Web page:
You have met quite a few Pinoy entrepreneurs who have successfully built their empire from scratch in this column. They have made us proud of our fellow Pinoys who have made their mark not only in their sector but, for some, in foreign lands as well. This column will continue to feature such enterprises and the hardworking people behind them. This new awakening to the benefits of entrepreneurship as the vehicle for economic progress has inspired many of our countrymen to dream and reach new heights they never imagined in their wildest dreams. The efforts of such programs as Go Negosyo and the franchise organizations in the country have contributed greatly to this awareness, and we are happy to share the good news to many.
But perhaps this week it's a good time to take a break and indulge our leisure side. When was the last time we featured our latest discoveries in the food front?
One of these is Cow and Chicken and, yes, like many of the new food joints in the metropolis, it is situated in 16 United St., Bo Kapitolyo in Pasig. Bo. Kapitolyo was the earliest property development of the Ortigas family, even before the nearby Valle Verde subdivisions came to be, so you can imagine how long it has been there. Many old families who reside here have empty nests already, the children having gone their separate ways, and if the houses have not been sold before, these property owners have succumbed to offers to sell out to restaurant owners and move to smaller condominiums which have proliferated in the general area.
Cow and Chicken is of a different mold than others in the area, though. The owners, Junco Flores and Sam Beltran, share a passion for coffee that has found expression in their restaurant. They source their coffee from Benguet but will soon tap Batangas for the famous Barako blend. They offer the basics now: Latte, Espresso, Cappuccino, Americano, but when our B&L staff dropped by they served a blend unique to them: the Panocha Macchiato where the distinct flavour of the panocha is extracted to blend with the coffee. They also have Choc Nut Coffee and Popcorn Latte to add to their unique menu.
Thats for their extensive coffee menu. For food offering, their concept revolves around fusion of brunch ideas. Hence, they have champorado with local wagyu Tapa; lemon cream cheese pancakes with dulce de leche and served with lemon curds; adobo glazed ribs; local wagyu tapa cheese steak sandwich; white champorado with crispy kapak (dried fish from Bataan) served with carabao's milk with dulce de leche on top; and waffle smores (baked marshmallows).
And because no one else seems to be open in the dead of night, Cow and Chicken remains open, which is good news to the staff of the nearby hospitals, call center workers or barkadas out for a late night get together. Besides, their coffee will certainly keep you up!
Another discovery is the No Reservation restaurant and, you guessed it, it is also in Barrio Kapitolyo, the latest foodie haven in the metro. Opened only in November 2015, the owners chose to give it this name because here, there are no inhibitions, no reservations.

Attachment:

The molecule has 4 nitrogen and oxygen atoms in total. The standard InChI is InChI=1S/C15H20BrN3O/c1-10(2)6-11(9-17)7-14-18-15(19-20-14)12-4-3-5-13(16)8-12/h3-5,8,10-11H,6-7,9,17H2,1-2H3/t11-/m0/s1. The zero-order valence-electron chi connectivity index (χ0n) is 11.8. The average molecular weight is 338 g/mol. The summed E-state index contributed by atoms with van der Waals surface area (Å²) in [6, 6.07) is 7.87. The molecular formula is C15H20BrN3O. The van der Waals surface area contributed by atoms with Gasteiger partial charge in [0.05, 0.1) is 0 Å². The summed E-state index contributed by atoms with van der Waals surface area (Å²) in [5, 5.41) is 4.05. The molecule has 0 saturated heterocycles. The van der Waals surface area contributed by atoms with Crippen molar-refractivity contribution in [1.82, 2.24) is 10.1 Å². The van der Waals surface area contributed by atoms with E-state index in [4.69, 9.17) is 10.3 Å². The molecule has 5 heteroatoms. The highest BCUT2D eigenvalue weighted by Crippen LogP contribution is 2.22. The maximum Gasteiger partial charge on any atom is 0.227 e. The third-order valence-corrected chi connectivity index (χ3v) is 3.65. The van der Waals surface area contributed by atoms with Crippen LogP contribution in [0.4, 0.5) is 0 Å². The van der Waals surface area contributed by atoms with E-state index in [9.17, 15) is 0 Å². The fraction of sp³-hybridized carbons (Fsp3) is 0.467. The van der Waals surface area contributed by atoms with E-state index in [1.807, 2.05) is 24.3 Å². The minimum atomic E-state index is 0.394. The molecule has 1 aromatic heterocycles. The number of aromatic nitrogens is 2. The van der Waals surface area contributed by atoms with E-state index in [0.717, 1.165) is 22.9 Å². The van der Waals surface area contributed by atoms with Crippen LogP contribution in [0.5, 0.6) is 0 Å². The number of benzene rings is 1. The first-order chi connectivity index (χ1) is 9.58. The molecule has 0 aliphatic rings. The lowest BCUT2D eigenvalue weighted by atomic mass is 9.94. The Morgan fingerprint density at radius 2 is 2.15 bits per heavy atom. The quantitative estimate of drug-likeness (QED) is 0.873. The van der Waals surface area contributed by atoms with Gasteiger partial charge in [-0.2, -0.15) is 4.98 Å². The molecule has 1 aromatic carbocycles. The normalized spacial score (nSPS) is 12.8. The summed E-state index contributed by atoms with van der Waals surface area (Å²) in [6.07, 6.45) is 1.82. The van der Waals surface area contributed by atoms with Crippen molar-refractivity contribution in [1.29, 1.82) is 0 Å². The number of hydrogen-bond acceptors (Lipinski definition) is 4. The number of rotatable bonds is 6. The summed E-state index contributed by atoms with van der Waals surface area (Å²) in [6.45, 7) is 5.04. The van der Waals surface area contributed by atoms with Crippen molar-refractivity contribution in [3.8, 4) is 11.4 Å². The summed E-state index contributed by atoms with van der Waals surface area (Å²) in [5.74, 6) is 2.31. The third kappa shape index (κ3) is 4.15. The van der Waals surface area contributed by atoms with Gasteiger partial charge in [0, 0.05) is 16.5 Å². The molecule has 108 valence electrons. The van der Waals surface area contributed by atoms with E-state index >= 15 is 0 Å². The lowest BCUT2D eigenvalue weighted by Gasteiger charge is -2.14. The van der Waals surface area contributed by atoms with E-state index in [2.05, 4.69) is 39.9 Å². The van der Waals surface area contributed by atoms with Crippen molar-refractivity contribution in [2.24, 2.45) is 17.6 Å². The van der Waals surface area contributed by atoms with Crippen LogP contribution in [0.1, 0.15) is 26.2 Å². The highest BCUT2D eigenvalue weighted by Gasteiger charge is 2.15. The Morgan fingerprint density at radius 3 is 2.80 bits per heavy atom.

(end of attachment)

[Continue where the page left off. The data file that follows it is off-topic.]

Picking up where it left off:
One of the co-owners, Jay Angeles, worked for a few years here and abroad but decided to come home because he wanted to give expression to his own creativity. Brainstorming with some friends, they decided to open a restaurant with their own twist. The co-owners have one thing in common - they all love Asian cuisine. What they offer here, though, is modern Asian cuisine, not the traditional, very familiar dishes that you and I grew up with. Many of the dishes are Japanese-inspired, some are Korean, some Thai. We asked Jay why he never considered tweaking our own native cuisine. It turns out that Jay's mother and grandmother are great Filipino food cooks, so he is leaving that to the experts because he feels he simply cannot modernize Filipino food.
Jay laid out some of their best sellers at No Reservation and you can see how they have tweaked the common dishes to come up with dishes unique to them.
The simple nachos are served as appetizers with Nori strips, the sea weeds lending a Korean taste to this modern dish.
They serve chicken wings here like many contemporary restaurants, but their wings are served together with waffles. The wings are glazed with a sprinkling of black and white sesame seeds, another Korean-inspired dish.
One of their most popular dishes here is their tender baby back ribs, also glazed and served with rice and with a mound of mongo sprouts on top of the ribs for that touch of Thai.
They have Japanese corn served on a platter, grilled, not boiled. What's interesting here is they serve this with lots of bonito flakes for that distinctly Japanese taste.
The dishes range from P150 - P300 per, so they also guarantee affordability, but what Jay guarantees more than that is the uniqueness of their dishes. He is vouching for that, saying he is certain these cannot be found in any other restaurant. Only at No Reservation.
For now, they are offering unlimited wine and scotch for a flat fee, so this should be perk up the teetotallers out there.
Mabuhay!!! Be proud to be a Filipino.
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